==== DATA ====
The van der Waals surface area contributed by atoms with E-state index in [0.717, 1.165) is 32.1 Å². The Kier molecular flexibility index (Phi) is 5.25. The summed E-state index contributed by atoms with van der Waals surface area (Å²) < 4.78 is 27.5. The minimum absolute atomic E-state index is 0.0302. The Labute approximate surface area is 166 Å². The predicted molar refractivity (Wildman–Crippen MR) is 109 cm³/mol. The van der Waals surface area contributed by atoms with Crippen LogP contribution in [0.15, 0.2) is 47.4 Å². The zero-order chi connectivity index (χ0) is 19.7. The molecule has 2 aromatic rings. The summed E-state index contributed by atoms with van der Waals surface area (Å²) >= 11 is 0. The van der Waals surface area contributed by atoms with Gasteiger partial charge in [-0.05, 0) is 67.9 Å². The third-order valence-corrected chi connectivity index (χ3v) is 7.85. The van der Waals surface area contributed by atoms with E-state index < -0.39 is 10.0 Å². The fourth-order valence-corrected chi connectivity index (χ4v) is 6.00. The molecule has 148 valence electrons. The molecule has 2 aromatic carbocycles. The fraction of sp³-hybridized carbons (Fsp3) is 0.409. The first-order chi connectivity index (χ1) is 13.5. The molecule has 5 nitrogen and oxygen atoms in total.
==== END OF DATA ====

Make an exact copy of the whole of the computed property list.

The van der Waals surface area contributed by atoms with E-state index in [0.717, 1.165) is 32.1 Å². The Kier molecular flexibility index (Phi) is 5.25. The summed E-state index contributed by atoms with van der Waals surface area (Å²) < 4.78 is 27.5. The minimum absolute atomic E-state index is 0.0302. The Labute approximate surface area is 166 Å². The predicted molar refractivity (Wildman–Crippen MR) is 109 cm³/mol. The van der Waals surface area contributed by atoms with Crippen LogP contribution in [0.15, 0.2) is 47.4 Å². The zero-order chi connectivity index (χ0) is 19.7. The molecule has 2 aromatic rings. The summed E-state index contributed by atoms with van der Waals surface area (Å²) >= 11 is 0. The van der Waals surface area contributed by atoms with Gasteiger partial charge in [-0.05, 0) is 67.9 Å². The third-order valence-corrected chi connectivity index (χ3v) is 7.85. The van der Waals surface area contributed by atoms with E-state index < -0.39 is 10.0 Å². The fourth-order valence-corrected chi connectivity index (χ4v) is 6.00. The molecule has 148 valence electrons. The molecule has 2 aromatic carbocycles. The fraction of sp³-hybridized carbons (Fsp3) is 0.409. The first-order chi connectivity index (χ1) is 13.5. The molecule has 5 nitrogen and oxygen atoms in total.